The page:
At the beginning of April, we conducted a poll asking readers what they thought about the numbers of students graduating with music performance degrees. With more than 500 responses, the vast majority of readers, 73 percent, indicated that conservatories and schools of music produce too many classical music performance graduates.
18 percent indicated the numbers of graduates are reasonable and only two percent indicated there should be even more graduates.
Seven percent selected “other” and among those, the majority of respondents took the time to mention something along the lines of the elective entrepreneurial courses some institutions have been weaving into traditional course work.
Most of those respondents indicated this was a reasonable counterbalance to overproduction and although that direction contains genuine potential, actual implementation can do more harm than good.
The First Great Lie Of Academia
“Work hard, and you’ll win a job.”
At one point in time, this was an entirely justifiable academic mantra. During it’s heyday, it provided a solid foundation for justifying curricula and methods but once production surpassed capacity, it made the uncomfortable transition from mantra to lie.
And like most fabrications of this nature, it eventually collapsed under the weight of empirical evidence. Just ask any of the thousands of music performance majors that graduated from conservatories and schools of music during the 1980s and 1990s who worked hard but never managed to secure living wage employment thanks to unsustainable competition and plateauing employment opportunities.
The Second Great Lie Of Academia
“Entrepreneurship will provide career security.”
Over the course of the last decade, an increasing number of conservatories and schools of music began introducing elective entrepreneurship courses alongside traditional curriculum. And much like the original great lie, which never started off life as anything but earnest realism, early efforts were pioneered by academics with genuine concern over student wellbeing and responsibly justifying the numbers of students matriculating through their programs.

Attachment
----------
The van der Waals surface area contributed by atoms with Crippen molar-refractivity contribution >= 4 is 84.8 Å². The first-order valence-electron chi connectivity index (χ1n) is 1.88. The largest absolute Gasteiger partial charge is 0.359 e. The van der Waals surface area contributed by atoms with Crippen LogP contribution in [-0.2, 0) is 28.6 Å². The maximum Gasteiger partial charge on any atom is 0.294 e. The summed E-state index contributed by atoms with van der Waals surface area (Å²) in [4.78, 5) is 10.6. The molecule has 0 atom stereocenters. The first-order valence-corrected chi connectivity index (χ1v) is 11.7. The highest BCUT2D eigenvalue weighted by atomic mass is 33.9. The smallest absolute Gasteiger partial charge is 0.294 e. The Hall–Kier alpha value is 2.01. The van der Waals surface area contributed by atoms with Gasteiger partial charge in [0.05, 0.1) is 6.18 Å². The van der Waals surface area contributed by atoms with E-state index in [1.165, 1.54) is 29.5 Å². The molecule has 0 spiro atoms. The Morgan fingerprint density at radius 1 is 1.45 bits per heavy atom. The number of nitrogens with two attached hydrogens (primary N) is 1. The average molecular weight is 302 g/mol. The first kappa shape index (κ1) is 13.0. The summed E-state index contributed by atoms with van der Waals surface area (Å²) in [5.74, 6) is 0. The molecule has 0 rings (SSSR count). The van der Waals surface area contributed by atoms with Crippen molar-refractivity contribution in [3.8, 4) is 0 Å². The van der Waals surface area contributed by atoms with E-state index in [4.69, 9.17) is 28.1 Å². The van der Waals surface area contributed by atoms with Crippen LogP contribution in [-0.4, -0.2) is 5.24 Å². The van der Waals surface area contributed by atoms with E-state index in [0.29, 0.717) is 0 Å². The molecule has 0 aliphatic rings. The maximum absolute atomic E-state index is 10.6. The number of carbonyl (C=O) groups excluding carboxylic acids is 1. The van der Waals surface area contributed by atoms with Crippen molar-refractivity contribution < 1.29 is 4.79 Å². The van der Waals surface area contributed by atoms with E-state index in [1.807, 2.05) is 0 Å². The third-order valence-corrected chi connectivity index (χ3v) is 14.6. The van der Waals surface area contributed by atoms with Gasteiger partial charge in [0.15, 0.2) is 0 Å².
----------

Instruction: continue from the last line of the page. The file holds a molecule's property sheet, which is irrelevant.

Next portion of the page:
But over the course of the last decade, I’ve observed the vast majority of these programs morph into the sort of panacea that looks great on recruitment material, is attractive to potential funders, but falls far short of delivering skill sets students need to have a reasonable shot at building a career outside of the traditional employer workplace.
Toward the end of the First Great Lie era, it was difficult to miss how much academic institutions failed to quantify success rates among graduates. The reasons were obvious: the numbers were horrible.
Nonetheless, if you take some time to peruse conservatory and schools of music websites, you’ll see a very similar approach; there’s plenty of ballyhoo over entrepreneurship, but little to no data measuring impact compared to traditional methods. Consequently, it comes across as a tool to justify ever increasing enrollments without the hassle of accountability.
This is the part that should make you upset.
In order for these programs to make good on original intentions, academia needs to demonstrate success rates. As of now, I have yet to encounter an institution that can quantifiably demonstrate a student has any better chance of developing a sustainable career than they did after the collapse of the First Great Lie.
It is precisely this sort of accountability that will help academic institutions develop meaningful entrepreneurship programs (a path I fear too many are straying from). The best way for that to transpire is if people are talking about it and asking questions.
For now, I’ll readily admit that it is premature to label entrepreneurship programs as the Second Great Lie Of Academia.
To be more precise, it’s at a fork in the road where it will either take the high road and realize its potential or heading south toward Liarville.
What Do You Think?
By and large, I refrain from pure commentary articles but this topic deserves to be an exception to the rule.
My recent conversation with Andrew Hitz for his Entrepreneurial Musician podcast helped me realize the need for addressing this topic in a public forum (thanks to Andrew for that spark). To that end, I’m going to reach out to some of the major conservatories and schools of music to see which ones are willing to have frank conversation about this topic then publish the results here.
In the meantime, I’m very curious to know what you think so take a moment to leave a comment in order to share your thoughts and observations.